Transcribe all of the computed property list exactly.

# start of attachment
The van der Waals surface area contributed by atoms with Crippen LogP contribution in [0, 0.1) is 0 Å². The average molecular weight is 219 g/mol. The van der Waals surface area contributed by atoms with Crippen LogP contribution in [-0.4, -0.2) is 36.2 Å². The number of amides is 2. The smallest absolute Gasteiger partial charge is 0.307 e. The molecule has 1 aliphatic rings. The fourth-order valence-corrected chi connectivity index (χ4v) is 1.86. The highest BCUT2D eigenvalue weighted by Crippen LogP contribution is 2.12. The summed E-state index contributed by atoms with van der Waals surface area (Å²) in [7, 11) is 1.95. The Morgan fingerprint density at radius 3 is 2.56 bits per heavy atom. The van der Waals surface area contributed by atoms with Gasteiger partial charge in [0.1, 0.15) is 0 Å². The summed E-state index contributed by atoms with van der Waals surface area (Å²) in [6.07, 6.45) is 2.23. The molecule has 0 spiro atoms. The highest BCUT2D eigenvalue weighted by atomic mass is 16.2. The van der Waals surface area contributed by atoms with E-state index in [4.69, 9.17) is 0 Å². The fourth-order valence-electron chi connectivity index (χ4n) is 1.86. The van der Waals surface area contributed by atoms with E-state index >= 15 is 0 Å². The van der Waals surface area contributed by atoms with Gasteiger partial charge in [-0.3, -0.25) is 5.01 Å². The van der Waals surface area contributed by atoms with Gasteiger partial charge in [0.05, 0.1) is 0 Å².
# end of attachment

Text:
The van der Waals surface area contributed by atoms with Crippen LogP contribution in [0, 0.1) is 0 Å². The average molecular weight is 219 g/mol. The van der Waals surface area contributed by atoms with Crippen LogP contribution in [-0.4, -0.2) is 36.2 Å². The number of amides is 2. The smallest absolute Gasteiger partial charge is 0.307 e. The molecule has 1 aliphatic rings. The fourth-order valence-corrected chi connectivity index (χ4v) is 1.86. The highest BCUT2D eigenvalue weighted by Crippen LogP contribution is 2.12. The summed E-state index contributed by atoms with van der Waals surface area (Å²) in [7, 11) is 1.95. The Morgan fingerprint density at radius 3 is 2.56 bits per heavy atom. The van der Waals surface area contributed by atoms with Gasteiger partial charge in [0.1, 0.15) is 0 Å². The summed E-state index contributed by atoms with van der Waals surface area (Å²) in [6.07, 6.45) is 2.23. The molecule has 0 spiro atoms. The highest BCUT2D eigenvalue weighted by atomic mass is 16.2. The van der Waals surface area contributed by atoms with E-state index in [4.69, 9.17) is 0 Å². The fourth-order valence-electron chi connectivity index (χ4n) is 1.86. The van der Waals surface area contributed by atoms with E-state index >= 15 is 0 Å². The van der Waals surface area contributed by atoms with Gasteiger partial charge in [-0.3, -0.25) is 5.01 Å². The van der Waals surface area contributed by atoms with Gasteiger partial charge in [0.05, 0.1) is 0 Å².